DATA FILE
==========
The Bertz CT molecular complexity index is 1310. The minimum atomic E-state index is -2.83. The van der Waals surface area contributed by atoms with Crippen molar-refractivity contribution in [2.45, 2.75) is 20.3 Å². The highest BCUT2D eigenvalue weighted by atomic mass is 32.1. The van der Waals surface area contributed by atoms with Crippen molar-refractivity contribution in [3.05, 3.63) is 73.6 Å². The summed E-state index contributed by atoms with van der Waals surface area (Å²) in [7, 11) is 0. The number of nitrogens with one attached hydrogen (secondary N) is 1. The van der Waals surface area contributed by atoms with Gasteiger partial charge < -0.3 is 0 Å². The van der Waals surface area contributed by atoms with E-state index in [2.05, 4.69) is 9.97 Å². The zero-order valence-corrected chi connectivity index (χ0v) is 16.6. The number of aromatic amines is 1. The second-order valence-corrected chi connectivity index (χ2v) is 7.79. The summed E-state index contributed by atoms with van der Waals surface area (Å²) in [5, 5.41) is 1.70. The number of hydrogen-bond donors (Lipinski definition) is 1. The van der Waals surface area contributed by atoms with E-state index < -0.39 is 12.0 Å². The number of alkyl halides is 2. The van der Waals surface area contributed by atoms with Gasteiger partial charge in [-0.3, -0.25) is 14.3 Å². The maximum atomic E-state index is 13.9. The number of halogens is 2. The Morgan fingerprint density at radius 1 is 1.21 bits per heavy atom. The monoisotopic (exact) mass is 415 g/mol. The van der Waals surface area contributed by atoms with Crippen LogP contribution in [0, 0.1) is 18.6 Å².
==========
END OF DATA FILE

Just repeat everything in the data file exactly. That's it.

The Bertz CT molecular complexity index is 1310. The minimum atomic E-state index is -2.83. The van der Waals surface area contributed by atoms with Crippen molar-refractivity contribution in [2.45, 2.75) is 20.3 Å². The highest BCUT2D eigenvalue weighted by atomic mass is 32.1. The van der Waals surface area contributed by atoms with Crippen molar-refractivity contribution in [3.05, 3.63) is 73.6 Å². The summed E-state index contributed by atoms with van der Waals surface area (Å²) in [7, 11) is 0. The number of nitrogens with one attached hydrogen (secondary N) is 1. The van der Waals surface area contributed by atoms with Gasteiger partial charge < -0.3 is 0 Å². The van der Waals surface area contributed by atoms with E-state index in [2.05, 4.69) is 9.97 Å². The zero-order valence-corrected chi connectivity index (χ0v) is 16.6. The number of aromatic amines is 1. The second-order valence-corrected chi connectivity index (χ2v) is 7.79. The summed E-state index contributed by atoms with van der Waals surface area (Å²) in [5, 5.41) is 1.70. The number of hydrogen-bond donors (Lipinski definition) is 1. The van der Waals surface area contributed by atoms with E-state index < -0.39 is 12.0 Å². The number of alkyl halides is 2. The van der Waals surface area contributed by atoms with Gasteiger partial charge in [-0.3, -0.25) is 14.3 Å². The maximum atomic E-state index is 13.9. The number of halogens is 2. The Morgan fingerprint density at radius 1 is 1.21 bits per heavy atom. The monoisotopic (exact) mass is 415 g/mol. The van der Waals surface area contributed by atoms with Crippen LogP contribution in [0, 0.1) is 18.6 Å².